1) I read about complex vectors and I tried to imagine how it would look like in coordinate system. I was confused because complex vector consist of two vectors ##\vec a## and ##\vec b## : ##z=\vec a+ \vec bi##. I know that this complex vector can be visualized in 4D space. But I can't...
This is problem A.4 from Quantum Mechanics – by Griffiths & Schroeter.
I cannot make the Gram-Schmidt procedure work. I don't know whether I am just inept with complex vectors or I have made some wrong assumption.
The Gram-Schmidt procedure (modified, I think)
Suppose you start with a basis...
Summary:: summation of the components of a complex vector
Hi,
In my textbook I have
##\widetilde{\vec{E_t}} = (\widetilde{\vec{E_i}} \cdot \hat{e_p}) \hat{e_p}##
##\widetilde{\vec{E_t}} = \sum_j( (\widetilde{\vec{E_{ij}}} \cdot {e_{p_j}}*) \hat{e_p}##
For ##\hat{e_p} = \hat{x}##...
Hi
Here is my attempt at a solution for problems 1) and 2) that can be found within the summary.
Problem 1)
a = 3-2i
b= -6-4i
c= 4+ 6i
d= -4+3i
Now, to calculate each vector modulus, I applied the following formula:
$$\left| Vector modulus \right| = \sqrt {(a^2 + b^2) }$$
where a = real part...
Homework Statement
let \epsilon_1 and \epsilon_2 be unit vectors in R3. Define two complex unit vectors as follows:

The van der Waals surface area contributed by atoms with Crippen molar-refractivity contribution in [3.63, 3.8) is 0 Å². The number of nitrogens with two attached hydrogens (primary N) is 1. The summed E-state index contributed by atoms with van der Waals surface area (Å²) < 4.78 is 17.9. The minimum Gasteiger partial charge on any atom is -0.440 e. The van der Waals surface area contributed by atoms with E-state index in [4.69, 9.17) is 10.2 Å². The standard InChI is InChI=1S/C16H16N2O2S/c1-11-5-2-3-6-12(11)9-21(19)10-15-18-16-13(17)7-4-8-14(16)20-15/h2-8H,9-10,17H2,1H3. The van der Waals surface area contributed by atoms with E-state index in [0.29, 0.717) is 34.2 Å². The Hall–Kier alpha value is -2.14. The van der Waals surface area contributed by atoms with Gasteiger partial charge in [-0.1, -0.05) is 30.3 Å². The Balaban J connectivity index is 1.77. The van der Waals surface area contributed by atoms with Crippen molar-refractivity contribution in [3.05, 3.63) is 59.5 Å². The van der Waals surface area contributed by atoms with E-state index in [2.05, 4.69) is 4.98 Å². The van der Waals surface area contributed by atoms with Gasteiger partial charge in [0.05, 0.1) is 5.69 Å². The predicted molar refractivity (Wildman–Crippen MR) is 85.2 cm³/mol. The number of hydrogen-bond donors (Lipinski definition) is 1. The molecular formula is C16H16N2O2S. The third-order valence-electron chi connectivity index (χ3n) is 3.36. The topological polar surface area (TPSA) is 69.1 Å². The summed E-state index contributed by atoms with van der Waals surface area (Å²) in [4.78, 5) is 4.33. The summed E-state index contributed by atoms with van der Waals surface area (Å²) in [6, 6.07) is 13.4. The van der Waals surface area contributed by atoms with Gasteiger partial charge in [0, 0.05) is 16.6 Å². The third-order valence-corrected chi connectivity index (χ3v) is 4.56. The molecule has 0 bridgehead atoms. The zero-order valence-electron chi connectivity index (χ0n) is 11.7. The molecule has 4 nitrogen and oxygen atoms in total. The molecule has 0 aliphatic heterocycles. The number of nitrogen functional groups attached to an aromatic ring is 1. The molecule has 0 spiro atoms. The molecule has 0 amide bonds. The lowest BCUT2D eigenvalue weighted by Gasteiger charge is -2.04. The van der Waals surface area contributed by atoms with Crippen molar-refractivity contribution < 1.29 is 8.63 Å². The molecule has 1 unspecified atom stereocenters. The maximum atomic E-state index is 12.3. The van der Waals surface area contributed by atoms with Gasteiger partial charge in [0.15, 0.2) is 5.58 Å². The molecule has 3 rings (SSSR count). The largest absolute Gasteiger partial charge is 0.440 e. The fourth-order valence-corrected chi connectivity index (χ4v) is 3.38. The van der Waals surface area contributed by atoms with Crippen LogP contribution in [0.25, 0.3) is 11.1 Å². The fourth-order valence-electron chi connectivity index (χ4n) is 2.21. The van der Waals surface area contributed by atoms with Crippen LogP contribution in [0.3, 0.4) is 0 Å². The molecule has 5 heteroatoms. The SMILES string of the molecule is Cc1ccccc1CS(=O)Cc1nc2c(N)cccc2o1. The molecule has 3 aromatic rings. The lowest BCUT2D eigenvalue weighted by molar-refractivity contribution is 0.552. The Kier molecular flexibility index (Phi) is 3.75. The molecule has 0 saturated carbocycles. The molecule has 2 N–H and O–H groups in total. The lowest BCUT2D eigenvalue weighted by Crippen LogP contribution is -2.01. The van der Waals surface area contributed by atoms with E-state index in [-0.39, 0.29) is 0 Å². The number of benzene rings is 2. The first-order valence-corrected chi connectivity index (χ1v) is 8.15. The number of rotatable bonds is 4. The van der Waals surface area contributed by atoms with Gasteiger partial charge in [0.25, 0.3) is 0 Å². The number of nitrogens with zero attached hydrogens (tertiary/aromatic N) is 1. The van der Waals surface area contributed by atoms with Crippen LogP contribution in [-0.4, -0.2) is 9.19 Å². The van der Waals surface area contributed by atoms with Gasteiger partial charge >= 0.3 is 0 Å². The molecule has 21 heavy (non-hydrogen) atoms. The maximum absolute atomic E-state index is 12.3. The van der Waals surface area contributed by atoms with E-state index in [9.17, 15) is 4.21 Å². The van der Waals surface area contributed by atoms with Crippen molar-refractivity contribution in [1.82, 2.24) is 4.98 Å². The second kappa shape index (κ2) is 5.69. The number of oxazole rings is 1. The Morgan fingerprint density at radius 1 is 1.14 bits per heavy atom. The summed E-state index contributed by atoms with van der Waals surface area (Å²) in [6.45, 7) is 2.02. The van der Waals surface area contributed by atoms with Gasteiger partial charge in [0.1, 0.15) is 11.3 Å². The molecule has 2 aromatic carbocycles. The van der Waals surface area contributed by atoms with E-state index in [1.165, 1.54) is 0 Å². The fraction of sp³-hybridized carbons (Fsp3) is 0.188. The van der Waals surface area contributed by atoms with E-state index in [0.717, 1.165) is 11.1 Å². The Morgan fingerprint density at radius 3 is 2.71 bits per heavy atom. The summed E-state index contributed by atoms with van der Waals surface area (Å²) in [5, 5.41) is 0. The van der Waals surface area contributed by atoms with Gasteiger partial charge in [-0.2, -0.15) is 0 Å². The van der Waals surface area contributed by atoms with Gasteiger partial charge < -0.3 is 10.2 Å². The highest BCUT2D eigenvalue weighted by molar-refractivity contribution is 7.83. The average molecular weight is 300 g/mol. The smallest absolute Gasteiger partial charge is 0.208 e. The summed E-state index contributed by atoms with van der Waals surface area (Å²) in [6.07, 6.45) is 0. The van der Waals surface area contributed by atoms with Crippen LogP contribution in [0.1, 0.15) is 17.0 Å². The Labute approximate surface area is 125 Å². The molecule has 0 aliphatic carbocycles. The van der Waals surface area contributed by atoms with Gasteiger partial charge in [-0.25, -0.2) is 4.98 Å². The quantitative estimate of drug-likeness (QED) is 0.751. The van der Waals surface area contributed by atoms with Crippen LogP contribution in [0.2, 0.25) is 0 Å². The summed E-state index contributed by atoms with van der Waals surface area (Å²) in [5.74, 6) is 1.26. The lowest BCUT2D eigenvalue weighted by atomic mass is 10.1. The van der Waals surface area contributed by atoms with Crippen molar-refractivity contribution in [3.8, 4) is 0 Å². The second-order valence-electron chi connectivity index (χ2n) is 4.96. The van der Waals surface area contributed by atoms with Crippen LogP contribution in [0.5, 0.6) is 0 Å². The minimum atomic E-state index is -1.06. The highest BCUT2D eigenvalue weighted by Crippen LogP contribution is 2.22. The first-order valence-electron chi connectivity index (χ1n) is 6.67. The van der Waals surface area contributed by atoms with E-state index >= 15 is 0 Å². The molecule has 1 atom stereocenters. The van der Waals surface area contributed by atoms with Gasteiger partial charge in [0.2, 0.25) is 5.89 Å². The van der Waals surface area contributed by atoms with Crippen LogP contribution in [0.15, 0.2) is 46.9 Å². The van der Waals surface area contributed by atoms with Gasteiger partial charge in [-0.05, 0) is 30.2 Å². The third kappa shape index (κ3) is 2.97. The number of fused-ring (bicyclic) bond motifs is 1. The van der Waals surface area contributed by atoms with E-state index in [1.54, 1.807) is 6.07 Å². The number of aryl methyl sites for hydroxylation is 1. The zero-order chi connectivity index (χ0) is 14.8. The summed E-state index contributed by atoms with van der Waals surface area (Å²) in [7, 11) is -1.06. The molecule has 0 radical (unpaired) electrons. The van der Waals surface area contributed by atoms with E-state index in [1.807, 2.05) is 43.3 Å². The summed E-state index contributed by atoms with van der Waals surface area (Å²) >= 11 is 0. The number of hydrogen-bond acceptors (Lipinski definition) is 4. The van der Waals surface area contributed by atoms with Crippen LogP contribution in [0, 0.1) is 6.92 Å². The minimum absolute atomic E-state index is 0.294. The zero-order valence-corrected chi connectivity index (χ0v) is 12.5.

\epsilon_{\pm} = \frac{1}{\sqrt{2}}(\epsilon_1 \pm i \epsilon_2)
verify that epsilon plus minus constitutes a set of complex orthonormal unit vectors. That is, show that...
Homework Statement
Let a is a complex vector given by
a = 2π K - i ρ / α^2 ,
where ρ is a two dimensional position vector and K is the corresponding two dimensional vector in the Fourier space.
In order to find magnitude of this vector, i found that it is 4π^2 K^2 + ρ^2 / α^4 .
The logic...
So I was trying to learn how to find the angle between two complex 4-dimentional vectors. I came across this paper, http://arxiv.org/pdf/math/9904077.pdf which I found to be a little confusing and as a result not overly helpful. I was wondering if anyone could help at all?
Many thanks in...
Hi everyone,
I am interested how is polarized light absorbed by a molecule or an atom. Unfortunately, I come to a problem in the derivation where a complex vector in a real space appears. This is something I never seen before and I do not know how to interpret it. Therefore I would like to ask...
The way I understand it, they both have rectangular forms which are easy for addition/subtraction. Now I realize that the polar form of a complex vector can be simplified into an exponential, which is ideal for multiplication/division.
But this is what confuses me; vectors don't multiply/divide...
I've recently began a course on electromagnetism and have started dealing with complex vectors. I have a couple questions to ask:
Regarding the general concept of complex vectors, I am curious what these actually represent. Refer to attached equation. Am I correct to believe that this...
I was reading in my textbook that the scalar product of two complex vectors is also complex (I assuming this is true in general, but not in every case). However for the general definition (the inner product), each element of one of the vectors needs to be its complex conjugate. I learned this...
How is computed the cross product of complex vectors?
Let ##\mathbf{a}## and ##\mathbf{b}## be two vectors, each having complex components.